Simon Barnes, courtesy of Cricket Monthly, February 2016 and ESPNcricinfo, where the title is “Favourite Moments. The pricking of pomposity” … Murali’s 16 wickets at The Oval in 1998 were not only match-winning, they were epoch-changing
When it comes to cricket I’ve always been a secret Sri Lankan. The combination of maverick and underdog is irresistible. Besides, I’ve always had a wonderful time in Sri Lanka. The place gave me a great friendship with fellow gonzo journalist Nalin Wijesekera and a close encounter with a blue whale. So I’ve always resented England cricket’s patronising treatment of Sri Lanka. It was all but 20 years before they agreed to play a Test series of more than one match against Sri Lanka. So they had it coming all right. And they got it at The Oval in 1998.
I’ve also resented the treatment of the great Muttiah Muralitharan. Even after his action was cleared by scientific measurement, there were still plenty of people who knew better. They knew nothing of the science of the thing, of course, but what did that matter? They felt in their water that there was something amiss. And they actually thought that was good enough, and frequently wrote as much, generally in the Australian press.
They were faced with a choice: either this was the most remarkable bowler who had ever taken up the game, or he was a rotten cheat. Too many people went for the second assessment because – well, because it was more their size.
So Sri Lanka came to England in 1998 for their solitary Test match, and someone absent-mindedly prepared a turning wicket at The Oval. Not that England were complaining after Sri Lanka won the toss and put them in to bat and they made 445 runs despite Murali’s seven wickets. Sri Lanka went on to score 591, thanks to a brilliant 213 from Sanath Jayasuriya. And then the fun began.
I have three possibilities for my chosen moment. The first is when Mark Butcher was stumped as he looked to hit Murali out of the attack, the first wicket of the innings. The second is the run-out of Alec Stewart by the substitute Upul Chandana, which probably prevented Murali from taking all 10. But I have chosen the last wicket of the innings, in which the defiant Darren Gough was bowled behind his back by a doosra, giving Murali figures of 9 for 65. Jayasuriya knocked off most of the few remaining runs, whacking a couple of derisive sixes as Sri Lanka hammered England by 10 wickets.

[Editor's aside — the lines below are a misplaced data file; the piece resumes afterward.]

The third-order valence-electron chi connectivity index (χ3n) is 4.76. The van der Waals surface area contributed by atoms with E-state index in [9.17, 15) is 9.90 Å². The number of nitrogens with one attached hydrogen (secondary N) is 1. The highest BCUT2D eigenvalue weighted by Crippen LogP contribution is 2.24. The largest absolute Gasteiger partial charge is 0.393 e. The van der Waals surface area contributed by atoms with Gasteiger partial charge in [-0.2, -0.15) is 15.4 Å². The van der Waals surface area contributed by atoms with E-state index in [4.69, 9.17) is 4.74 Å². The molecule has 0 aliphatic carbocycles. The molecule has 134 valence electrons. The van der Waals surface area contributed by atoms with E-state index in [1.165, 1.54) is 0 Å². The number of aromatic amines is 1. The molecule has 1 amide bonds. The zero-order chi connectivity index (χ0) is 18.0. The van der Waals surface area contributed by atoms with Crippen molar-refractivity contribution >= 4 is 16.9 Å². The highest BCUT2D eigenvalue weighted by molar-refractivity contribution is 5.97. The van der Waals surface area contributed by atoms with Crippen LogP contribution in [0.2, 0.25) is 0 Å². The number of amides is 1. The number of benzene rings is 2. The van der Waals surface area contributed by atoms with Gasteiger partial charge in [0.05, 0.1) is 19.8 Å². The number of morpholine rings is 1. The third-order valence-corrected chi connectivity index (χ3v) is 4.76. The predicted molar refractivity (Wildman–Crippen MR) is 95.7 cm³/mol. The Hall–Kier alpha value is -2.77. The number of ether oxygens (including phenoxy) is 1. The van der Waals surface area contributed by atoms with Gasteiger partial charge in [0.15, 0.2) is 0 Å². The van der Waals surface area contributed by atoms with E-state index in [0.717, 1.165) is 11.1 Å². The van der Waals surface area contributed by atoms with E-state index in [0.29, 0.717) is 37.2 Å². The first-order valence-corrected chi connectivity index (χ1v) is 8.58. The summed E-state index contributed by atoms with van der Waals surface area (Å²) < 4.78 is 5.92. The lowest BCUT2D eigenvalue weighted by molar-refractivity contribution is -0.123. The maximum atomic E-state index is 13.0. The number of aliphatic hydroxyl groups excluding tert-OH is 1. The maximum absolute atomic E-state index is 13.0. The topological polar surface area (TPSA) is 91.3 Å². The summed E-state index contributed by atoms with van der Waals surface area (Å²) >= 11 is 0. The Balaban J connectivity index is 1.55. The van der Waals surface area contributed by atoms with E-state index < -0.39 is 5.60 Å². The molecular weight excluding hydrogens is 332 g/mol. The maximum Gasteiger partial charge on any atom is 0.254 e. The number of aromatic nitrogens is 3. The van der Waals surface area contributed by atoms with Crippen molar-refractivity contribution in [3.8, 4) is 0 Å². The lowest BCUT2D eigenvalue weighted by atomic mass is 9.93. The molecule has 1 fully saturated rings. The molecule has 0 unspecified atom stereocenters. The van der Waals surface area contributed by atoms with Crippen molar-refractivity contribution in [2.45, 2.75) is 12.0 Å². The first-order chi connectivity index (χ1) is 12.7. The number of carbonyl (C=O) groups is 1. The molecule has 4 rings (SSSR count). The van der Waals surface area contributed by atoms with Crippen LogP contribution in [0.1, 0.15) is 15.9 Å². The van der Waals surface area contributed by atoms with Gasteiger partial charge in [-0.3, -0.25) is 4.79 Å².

England’s manager, David Lloyd – the delightful Bumble – was in a sour mood afterwards. “I have my opinions that I have made known to the authorities.” There’s still a view in England cricket that this was a result that didn’t count. That the pitch was a freak and the bowler was a cheat. Not best pleased: David Lloyd on the balcony © PA Photos
And yet the truth is obvious and glorious: that there are times when a single genius, in the company of a skillful and motivated team, can change the course of a cricket match and cricket history. For Murali was the most wonderful bowler. The bouncing run, the wrist rotated with the fantastic delicacy of a classical dancer, the looping flight well above the batsman’s eyeline, and then the guessing game, the three-card trick, what Americans call the Shall Game: Which way will it go? Left or right or straight on?
Murali was a rare kind of cricketer, one who can seize control of an occasion and do so without arrogance or strut or self-consciousness. There were times, very many of them, in which he simply accepted that it was his moment and that he could do nothing other than bowl the opposition out. On occasions he seemed half-embarrassed at having to point out a batsman’s obvious flaws, as if it really wasn’t his fault that batsmen were so incapable of judging the flight and turn of his deliveries.
And at The Oval, those splendid five days, in which he took 16 wickets for 220 runs, were the most glorious up-yours to all England’s snobbery and long-outdated notions of patronising cricketers of the subcontinent.
It was England cricket’s deathbed conversion to the new realities of international cricket. It was an acceptance, however unwilling, that extraordinary cricketing ability was a more widely distributed thing than they had previously considered. It was the most glorious pricking of pomposity.
And for everyone with cricket in the blood, it was an occasion of pure joy. Sporting excellence is a rare thing, the rarest thing of all, and in the end it matters far more than the joys of partisanship or the pleasures of great drama. Here was a genius in his pomp.
Poor Goughie. All that admirable resistance undone in a moment of perfection. It was time for a lot of things to be reassessed. Here was a ball-playing genius on par with Roger Federer and Lionel Messi – players who redefine their own game and go beyond the limits set down by previous generations. Those who fail to cheer such things don’t really understand what sport is for. And don’t deserve to have sport in their lives.
Simon Barnes is a former chief sportswriter of the Times and the author of more than 20 books
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